The article below was submitted by the National Association of REALTORS (NAR) to the Asian Real Estate Association of America (AREAA) and published in the 2018 Summer edition of the A|R|E magazine.
Six months after the whirlwind enactment of the Tax Cuts and Jobs Act of 2017, most Americans remain unimpressed. In a recent CBS News poll, fewer than 30 percent thought the new plan would help them or their family. Yet, according to the White House, 82 percent of all middle-income households will receive a tax cut. Obviously, there is a disconnect.
For millions of self-employed real estate professionals, including agents and brokers, one of the missing pieces of the puzzle is a brand new deduction that few taxpayers know about, and fewer still understand. Meet the 20 Percent Deduction for Qualified Business Income.
The centerpiece of the new tax law is a reduction in the corporate tax rate from 35 to 21 percent. Proponents of the plan knew, however, that nine out of ten businesses in America are not organized as corporations. Rather, they are pass-through businesses such as partnerships, limited liability companies, S corporations, or most common of all, individual entrepreneurs who own their own businesses. Self-employed independent contractors such as real estate agents are perfect examples.
Knowing that these Main Street businesses would not appreciate a Wall Street-only business tax cut, Congress included a similarly robust tax cut in the form of a special 20 percent deduction. But the problem is that many of the self-employed and other pass-through business owners are not yet aware of the deduction and how it applies to them.
The great news for most agents and brokers is that the 20 percent deduction is available to them if their taxable income for the year is below a certain threshold. For married taxpayers filing a joint return, this income limit is $315,000. For everyone else, it is half this amount, or $157,500. Even better, a partial deduction may be claimed for incomes of up to $415,000 (joint returns) or up to $207,500 (everyone else).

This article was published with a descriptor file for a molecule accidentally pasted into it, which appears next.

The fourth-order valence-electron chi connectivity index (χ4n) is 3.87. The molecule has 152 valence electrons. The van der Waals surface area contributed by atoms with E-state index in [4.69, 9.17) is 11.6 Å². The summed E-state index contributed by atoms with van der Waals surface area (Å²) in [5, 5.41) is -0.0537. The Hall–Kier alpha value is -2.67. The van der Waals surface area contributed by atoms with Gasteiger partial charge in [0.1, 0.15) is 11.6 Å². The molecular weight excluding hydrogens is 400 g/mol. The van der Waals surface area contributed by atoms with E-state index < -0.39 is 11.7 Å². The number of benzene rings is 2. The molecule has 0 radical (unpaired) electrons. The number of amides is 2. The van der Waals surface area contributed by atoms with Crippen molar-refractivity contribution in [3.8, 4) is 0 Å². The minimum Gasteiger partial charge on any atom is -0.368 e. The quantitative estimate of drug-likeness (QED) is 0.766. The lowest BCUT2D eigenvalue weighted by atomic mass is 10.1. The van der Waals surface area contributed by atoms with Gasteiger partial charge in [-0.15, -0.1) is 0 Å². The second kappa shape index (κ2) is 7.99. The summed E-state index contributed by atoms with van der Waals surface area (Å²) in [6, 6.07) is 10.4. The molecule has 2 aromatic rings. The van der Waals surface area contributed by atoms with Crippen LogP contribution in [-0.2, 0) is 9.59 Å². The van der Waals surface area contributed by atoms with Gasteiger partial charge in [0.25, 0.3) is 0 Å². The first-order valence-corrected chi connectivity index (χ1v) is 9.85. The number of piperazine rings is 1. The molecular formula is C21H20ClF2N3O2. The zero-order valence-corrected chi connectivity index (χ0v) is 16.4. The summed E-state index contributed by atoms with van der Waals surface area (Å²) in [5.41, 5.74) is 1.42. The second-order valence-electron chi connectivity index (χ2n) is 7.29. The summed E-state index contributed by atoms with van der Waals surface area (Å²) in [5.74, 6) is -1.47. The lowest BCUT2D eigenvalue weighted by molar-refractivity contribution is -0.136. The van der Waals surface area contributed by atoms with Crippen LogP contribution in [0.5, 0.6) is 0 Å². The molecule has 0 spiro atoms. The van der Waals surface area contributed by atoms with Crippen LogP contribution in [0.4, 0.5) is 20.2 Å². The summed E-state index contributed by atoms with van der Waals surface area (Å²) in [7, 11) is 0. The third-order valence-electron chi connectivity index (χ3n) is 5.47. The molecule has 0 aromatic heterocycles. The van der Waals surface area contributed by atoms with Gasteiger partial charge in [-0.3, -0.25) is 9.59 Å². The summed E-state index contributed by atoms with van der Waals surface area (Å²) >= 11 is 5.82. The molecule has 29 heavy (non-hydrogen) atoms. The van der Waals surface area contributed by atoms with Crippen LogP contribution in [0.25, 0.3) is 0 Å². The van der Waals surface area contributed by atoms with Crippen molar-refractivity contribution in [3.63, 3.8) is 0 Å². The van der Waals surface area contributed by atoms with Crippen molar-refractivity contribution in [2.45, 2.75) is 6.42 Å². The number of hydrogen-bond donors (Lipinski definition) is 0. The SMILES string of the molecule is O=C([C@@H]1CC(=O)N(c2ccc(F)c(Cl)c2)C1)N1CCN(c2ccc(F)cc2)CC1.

For owners with incomes above the thresholds, the deduction is much more complex and uncertain. But for most entrepreneurs, rather than providing a special lower tax rate for business income, the provision simply offers the 20 percent deduction on certain income from a “qualified trade or business.” This is defined as every enterprise except for a specified list of a dozen or so prohibited businesses that includes health, law, accounting, brokerage services, and consulting. Providing services to an employer as an employee does not count.
It is presently unclear how these restrictions are going to be applied to those engaged in real estate brokerage with incomes above the thresholds. The Internal Revenue Service is feverishly working on guidance to answer this and other questions, which is expected this summer.
The bottom line is that a very high percentage of real estate professionals will fall under the income limits, and will find a new, hefty deduction awaiting them come tax time next year. And this year’s estimated tax payments can be reduced to take it into account.
AAREA Webinar, Evan Liddiard's Presentation: The New Tax Reform Law: What it Means for Commercial Real Estate and CRE Professionals
Download this article as published in the 2018 Summer edition of the A|R|E Magazine, Asian Real Estate Association of America (AAREA)